Step 1

Let, the rank of (A−3I) is 1. A matrix is diagonalizable if for each eigen value \(\displaystyle\lambda\), the rank r of the matrix

(A−3I)=n-the multiplicity of \(\displaystyle\lambda\) , where n= size of the matrix

Step 2

A \(\displaystyle{n}\times{n}\) matrix A is diagonalizable if it is similar to a diagonal matrix, that is, if there exists an invertible \(\displaystyle{n}\times{n}\) matrix c and a diagonal matrix D such that \(\displaystyle{A}={C}{D}{C}^{{−{1}}}\)

Example:

\(\displaystyle{A}={\left[\begin{array}{ccc} {1}&{0}&{0}\\{0}&{5}&{0}\\{0}&{0}&{6}\end{array}\right]}={I}_{{3}}{\left[\begin{array}{ccc} {1}&{0}&{0}\\{0}&{5}&{0}\\{0}&{0}&{6}\end{array}\right]}{{I}_{{3}}^{{-{{1}}}}}\)

Ay diagonal matrix A is diagonalizable as it is similar to itself.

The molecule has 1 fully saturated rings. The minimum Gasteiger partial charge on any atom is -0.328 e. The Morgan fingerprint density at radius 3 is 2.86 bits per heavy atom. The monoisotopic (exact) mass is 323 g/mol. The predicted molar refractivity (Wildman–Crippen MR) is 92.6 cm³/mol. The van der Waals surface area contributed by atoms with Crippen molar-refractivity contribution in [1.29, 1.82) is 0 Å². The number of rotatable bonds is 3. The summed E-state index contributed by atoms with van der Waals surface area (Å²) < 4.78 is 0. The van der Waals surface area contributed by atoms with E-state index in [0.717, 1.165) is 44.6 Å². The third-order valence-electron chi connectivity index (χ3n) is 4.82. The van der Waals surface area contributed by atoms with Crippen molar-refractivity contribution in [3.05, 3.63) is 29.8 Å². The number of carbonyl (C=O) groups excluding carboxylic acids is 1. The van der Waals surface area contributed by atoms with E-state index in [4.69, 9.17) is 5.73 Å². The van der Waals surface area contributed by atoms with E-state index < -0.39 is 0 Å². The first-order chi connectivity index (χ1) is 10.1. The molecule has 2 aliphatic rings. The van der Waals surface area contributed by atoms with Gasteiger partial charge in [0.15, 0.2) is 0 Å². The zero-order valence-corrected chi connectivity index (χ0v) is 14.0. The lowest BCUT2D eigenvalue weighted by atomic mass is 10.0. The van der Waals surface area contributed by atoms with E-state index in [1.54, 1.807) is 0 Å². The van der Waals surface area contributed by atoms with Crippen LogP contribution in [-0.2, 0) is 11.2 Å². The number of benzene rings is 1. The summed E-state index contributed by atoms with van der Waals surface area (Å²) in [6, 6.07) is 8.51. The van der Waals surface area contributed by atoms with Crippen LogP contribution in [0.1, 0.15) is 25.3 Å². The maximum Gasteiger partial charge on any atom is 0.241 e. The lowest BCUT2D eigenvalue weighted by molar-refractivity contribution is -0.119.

Step 3

If the matrix is not diagonalizable, the one has to find a matrix with same properties consisting of eigen values on the leading diagonal and either ones or zeros on the super diagonal.

Let, the rank of (A−3I) is 1. A matrix is diagonalizable if for each eigen value \(\displaystyle\lambda\), the rank r of the matrix

(A−3I)=n-the multiplicity of \(\displaystyle\lambda\) , where n= size of the matrix

Step 2

A \(\displaystyle{n}\times{n}\) matrix A is diagonalizable if it is similar to a diagonal matrix, that is, if there exists an invertible \(\displaystyle{n}\times{n}\) matrix c and a diagonal matrix D such that \(\displaystyle{A}={C}{D}{C}^{{−{1}}}\)

Example:

\(\displaystyle{A}={\left[\begin{array}{ccc} {1}&{0}&{0}\\{0}&{5}&{0}\\{0}&{0}&{6}\end{array}\right]}={I}_{{3}}{\left[\begin{array}{ccc} {1}&{0}&{0}\\{0}&{5}&{0}\\{0}&{0}&{6}\end{array}\right]}{{I}_{{3}}^{{-{{1}}}}}\)

Ay diagonal matrix A is diagonalizable as it is similar to itself.

Step 3

If the matrix is not diagonalizable, the one has to find a matrix with same properties consisting of eigen values on the leading diagonal and either ones or zeros on the super diagonal.